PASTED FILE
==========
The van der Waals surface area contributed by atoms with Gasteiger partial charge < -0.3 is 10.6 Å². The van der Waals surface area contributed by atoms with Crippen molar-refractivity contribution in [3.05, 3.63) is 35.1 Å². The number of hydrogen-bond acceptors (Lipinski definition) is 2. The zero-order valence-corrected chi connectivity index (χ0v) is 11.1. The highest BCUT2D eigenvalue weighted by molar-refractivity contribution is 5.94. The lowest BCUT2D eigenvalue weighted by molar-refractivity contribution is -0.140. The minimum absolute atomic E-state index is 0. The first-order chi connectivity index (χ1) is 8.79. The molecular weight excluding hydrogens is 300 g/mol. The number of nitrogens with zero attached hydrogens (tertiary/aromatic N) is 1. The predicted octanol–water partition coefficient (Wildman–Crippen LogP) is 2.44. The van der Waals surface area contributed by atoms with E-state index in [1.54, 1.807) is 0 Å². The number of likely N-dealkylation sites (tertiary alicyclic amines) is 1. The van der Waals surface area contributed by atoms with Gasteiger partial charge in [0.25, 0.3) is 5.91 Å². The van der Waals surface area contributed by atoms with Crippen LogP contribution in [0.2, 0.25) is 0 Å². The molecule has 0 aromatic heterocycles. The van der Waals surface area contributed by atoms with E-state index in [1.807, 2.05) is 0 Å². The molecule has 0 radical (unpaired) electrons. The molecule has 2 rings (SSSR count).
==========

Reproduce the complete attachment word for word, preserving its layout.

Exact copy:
The van der Waals surface area contributed by atoms with Gasteiger partial charge < -0.3 is 10.6 Å². The van der Waals surface area contributed by atoms with Crippen molar-refractivity contribution in [3.05, 3.63) is 35.1 Å². The number of hydrogen-bond acceptors (Lipinski definition) is 2. The zero-order valence-corrected chi connectivity index (χ0v) is 11.1. The highest BCUT2D eigenvalue weighted by molar-refractivity contribution is 5.94. The lowest BCUT2D eigenvalue weighted by molar-refractivity contribution is -0.140. The minimum absolute atomic E-state index is 0. The first-order chi connectivity index (χ1) is 8.79. The molecular weight excluding hydrogens is 300 g/mol. The number of nitrogens with zero attached hydrogens (tertiary/aromatic N) is 1. The predicted octanol–water partition coefficient (Wildman–Crippen LogP) is 2.44. The van der Waals surface area contributed by atoms with E-state index in [1.54, 1.807) is 0 Å². The number of likely N-dealkylation sites (tertiary alicyclic amines) is 1. The van der Waals surface area contributed by atoms with Gasteiger partial charge in [0.25, 0.3) is 5.91 Å². The van der Waals surface area contributed by atoms with Crippen LogP contribution in [0.2, 0.25) is 0 Å². The molecule has 0 aromatic heterocycles. The van der Waals surface area contributed by atoms with E-state index in [1.807, 2.05) is 0 Å². The molecule has 0 radical (unpaired) electrons. The molecule has 2 rings (SSSR count).